Purple Emperor butterflies are extremely vulnerable to nocturnal gales (see His Imperial Majesty, Ch. 4, final para). We’d been lucky, no Emperor season had been affected by gales since 2010, when numbers were reduced by around 50% overnight. We were perhaps overdue. Sure enough, an autumnal gale developed on Saturday 27th and raged long into Monday 29th. 

Neil managed to see 11 females (the highest tally at Knepp in 2020) in very strong and increasing winds on Sunday 28th, proving that the main emergence of Herself coincided perfectly with the gales destined to ruin this year’s egg-lay. Bizarrely, he also witnessed two male groundings that day (both were immediately overturned by gusts), highlighting the complete lack of common sense evident in this species. The butterfly should not have been airborne that day, but it carried on regardless, perhaps because the air was heavy with pheromones. 

You would have thought that a large arboreal butterfly would have the sense to roost through gales on the leeward side of trunks and sturdy branches, but not for nothing is this butterfly’s motto Arrogans et Temerarius (Arrogant & Foolhardy). The vast majority of the 2020 Emperors, like those of the gale-strewn seasons of 2005, 2009 and 2010, chose to roost in the treetops – and got shredded. Maimed males were found crawling around in Green Lane, incapable of flight. One ‘sensible’ male was found roosting on a sap bleed on the leeward side of an oak on the east side of Bentons Gorse, but he was probably inebriated.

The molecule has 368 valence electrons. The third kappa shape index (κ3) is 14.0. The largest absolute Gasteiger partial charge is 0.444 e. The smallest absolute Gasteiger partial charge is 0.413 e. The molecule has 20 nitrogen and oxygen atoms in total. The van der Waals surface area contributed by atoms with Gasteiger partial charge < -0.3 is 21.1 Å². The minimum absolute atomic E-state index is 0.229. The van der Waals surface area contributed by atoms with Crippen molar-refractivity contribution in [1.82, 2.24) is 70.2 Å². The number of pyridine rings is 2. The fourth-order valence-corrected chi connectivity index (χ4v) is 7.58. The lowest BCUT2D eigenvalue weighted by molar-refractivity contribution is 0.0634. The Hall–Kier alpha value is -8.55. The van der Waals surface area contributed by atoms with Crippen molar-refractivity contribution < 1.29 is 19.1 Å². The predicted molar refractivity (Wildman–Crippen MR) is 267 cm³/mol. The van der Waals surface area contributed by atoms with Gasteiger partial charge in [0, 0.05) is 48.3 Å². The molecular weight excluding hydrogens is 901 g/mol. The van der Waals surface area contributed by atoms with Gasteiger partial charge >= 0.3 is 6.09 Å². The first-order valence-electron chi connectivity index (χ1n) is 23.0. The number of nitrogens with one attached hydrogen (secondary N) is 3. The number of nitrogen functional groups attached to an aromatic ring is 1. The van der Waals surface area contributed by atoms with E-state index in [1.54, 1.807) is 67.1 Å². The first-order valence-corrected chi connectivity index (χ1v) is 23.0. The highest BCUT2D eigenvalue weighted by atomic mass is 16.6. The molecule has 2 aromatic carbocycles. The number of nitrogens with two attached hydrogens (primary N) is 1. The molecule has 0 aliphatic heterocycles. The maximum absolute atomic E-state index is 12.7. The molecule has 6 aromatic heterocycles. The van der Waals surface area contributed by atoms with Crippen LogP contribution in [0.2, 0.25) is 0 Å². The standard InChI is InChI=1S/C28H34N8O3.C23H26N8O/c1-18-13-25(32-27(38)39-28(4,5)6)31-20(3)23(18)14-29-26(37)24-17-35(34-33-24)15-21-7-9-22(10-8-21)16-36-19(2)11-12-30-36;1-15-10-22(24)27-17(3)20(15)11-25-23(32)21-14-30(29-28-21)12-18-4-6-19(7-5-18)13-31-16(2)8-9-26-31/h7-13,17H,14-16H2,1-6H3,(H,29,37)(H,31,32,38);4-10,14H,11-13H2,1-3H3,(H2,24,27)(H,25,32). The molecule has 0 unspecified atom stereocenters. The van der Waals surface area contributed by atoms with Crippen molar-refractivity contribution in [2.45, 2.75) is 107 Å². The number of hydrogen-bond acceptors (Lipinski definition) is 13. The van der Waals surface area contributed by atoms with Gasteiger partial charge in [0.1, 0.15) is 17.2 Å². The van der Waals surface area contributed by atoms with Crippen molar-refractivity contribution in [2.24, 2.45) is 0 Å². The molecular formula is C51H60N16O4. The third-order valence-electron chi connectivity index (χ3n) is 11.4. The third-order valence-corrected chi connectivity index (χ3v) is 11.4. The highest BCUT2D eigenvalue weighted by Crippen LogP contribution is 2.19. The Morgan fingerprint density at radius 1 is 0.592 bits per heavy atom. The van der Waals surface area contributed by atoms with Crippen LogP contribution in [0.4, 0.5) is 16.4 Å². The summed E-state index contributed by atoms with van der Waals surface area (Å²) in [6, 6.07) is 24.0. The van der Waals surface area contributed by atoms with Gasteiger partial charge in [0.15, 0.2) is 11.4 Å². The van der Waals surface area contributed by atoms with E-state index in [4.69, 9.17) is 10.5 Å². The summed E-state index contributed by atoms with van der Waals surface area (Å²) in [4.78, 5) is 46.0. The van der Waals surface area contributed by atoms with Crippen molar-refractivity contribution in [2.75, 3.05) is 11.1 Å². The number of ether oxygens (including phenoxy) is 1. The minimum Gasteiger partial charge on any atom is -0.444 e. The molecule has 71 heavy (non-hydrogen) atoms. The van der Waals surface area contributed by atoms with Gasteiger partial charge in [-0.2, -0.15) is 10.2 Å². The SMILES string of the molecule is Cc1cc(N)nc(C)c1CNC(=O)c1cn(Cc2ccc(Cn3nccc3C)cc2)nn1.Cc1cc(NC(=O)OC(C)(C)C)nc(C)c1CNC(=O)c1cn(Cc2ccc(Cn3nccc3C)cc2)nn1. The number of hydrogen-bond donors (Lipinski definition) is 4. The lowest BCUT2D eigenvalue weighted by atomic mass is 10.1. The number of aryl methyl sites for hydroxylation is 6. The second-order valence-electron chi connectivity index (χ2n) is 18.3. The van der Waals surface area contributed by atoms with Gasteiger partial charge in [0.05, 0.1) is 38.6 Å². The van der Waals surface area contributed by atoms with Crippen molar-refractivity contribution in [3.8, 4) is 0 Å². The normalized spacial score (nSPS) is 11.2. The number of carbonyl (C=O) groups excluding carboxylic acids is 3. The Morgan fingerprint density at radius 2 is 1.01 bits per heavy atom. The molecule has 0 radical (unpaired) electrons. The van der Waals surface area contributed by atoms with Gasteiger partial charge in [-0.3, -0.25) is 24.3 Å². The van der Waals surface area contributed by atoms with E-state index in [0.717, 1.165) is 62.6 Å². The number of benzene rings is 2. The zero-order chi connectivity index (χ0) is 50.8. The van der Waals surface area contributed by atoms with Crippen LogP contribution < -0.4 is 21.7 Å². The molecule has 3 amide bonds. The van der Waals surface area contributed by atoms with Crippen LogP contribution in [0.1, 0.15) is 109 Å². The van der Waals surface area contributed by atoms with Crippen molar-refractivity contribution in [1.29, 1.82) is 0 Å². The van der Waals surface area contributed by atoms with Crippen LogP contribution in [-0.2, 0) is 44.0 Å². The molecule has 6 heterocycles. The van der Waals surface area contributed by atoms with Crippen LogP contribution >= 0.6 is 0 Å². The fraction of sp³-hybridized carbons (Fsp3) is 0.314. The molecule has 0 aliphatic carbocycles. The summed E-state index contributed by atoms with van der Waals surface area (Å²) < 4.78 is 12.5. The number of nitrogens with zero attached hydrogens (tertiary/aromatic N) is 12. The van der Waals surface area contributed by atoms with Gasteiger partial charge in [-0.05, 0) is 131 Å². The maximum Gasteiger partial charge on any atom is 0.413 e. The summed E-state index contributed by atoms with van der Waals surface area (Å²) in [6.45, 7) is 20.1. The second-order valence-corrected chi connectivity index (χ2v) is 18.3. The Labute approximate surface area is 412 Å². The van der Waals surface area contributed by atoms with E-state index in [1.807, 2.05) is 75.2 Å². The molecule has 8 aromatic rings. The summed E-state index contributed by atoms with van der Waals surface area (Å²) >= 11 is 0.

Worse, the females were also massacred, before they had managed to lay more than a small percentage of their eggs. And a second batch of gales hit us in early July – after both sexes had stopped emerging.   

This was the third whammy, and it was total – a similar fate to that suffered by the British fleet under Admiral Sir Cloudesley Shovell off the Scillies in October 1707. 


Battered Survivors